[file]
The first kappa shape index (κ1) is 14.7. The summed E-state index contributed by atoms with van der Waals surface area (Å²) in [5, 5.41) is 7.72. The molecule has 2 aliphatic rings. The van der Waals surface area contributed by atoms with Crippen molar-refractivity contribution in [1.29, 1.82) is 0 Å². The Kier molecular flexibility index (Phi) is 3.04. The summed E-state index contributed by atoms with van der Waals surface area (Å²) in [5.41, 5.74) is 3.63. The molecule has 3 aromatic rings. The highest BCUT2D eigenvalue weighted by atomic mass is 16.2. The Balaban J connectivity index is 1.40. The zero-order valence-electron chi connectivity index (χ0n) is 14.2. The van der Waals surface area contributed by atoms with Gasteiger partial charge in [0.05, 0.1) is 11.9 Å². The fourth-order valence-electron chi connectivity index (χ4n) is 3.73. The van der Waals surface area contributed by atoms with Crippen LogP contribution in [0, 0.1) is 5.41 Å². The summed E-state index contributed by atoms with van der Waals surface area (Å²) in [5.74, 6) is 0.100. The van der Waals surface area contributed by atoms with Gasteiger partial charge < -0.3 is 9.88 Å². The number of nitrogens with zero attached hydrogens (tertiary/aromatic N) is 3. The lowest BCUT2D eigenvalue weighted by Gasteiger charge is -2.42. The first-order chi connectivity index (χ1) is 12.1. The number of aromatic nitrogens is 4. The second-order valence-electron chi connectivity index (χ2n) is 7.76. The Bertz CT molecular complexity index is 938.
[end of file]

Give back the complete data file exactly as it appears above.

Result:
The first kappa shape index (κ1) is 14.7. The summed E-state index contributed by atoms with van der Waals surface area (Å²) in [5, 5.41) is 7.72. The molecule has 2 aliphatic rings. The van der Waals surface area contributed by atoms with Crippen molar-refractivity contribution in [1.29, 1.82) is 0 Å². The Kier molecular flexibility index (Phi) is 3.04. The summed E-state index contributed by atoms with van der Waals surface area (Å²) in [5.41, 5.74) is 3.63. The molecule has 3 aromatic rings. The highest BCUT2D eigenvalue weighted by atomic mass is 16.2. The Balaban J connectivity index is 1.40. The zero-order valence-electron chi connectivity index (χ0n) is 14.2. The van der Waals surface area contributed by atoms with Gasteiger partial charge in [0.05, 0.1) is 11.9 Å². The fourth-order valence-electron chi connectivity index (χ4n) is 3.73. The van der Waals surface area contributed by atoms with Crippen LogP contribution in [0, 0.1) is 5.41 Å². The summed E-state index contributed by atoms with van der Waals surface area (Å²) in [5.74, 6) is 0.100. The van der Waals surface area contributed by atoms with Gasteiger partial charge < -0.3 is 9.88 Å². The number of nitrogens with zero attached hydrogens (tertiary/aromatic N) is 3. The lowest BCUT2D eigenvalue weighted by Gasteiger charge is -2.42. The first-order chi connectivity index (χ1) is 12.1. The number of aromatic nitrogens is 4. The second-order valence-electron chi connectivity index (χ2n) is 7.76. The Bertz CT molecular complexity index is 938.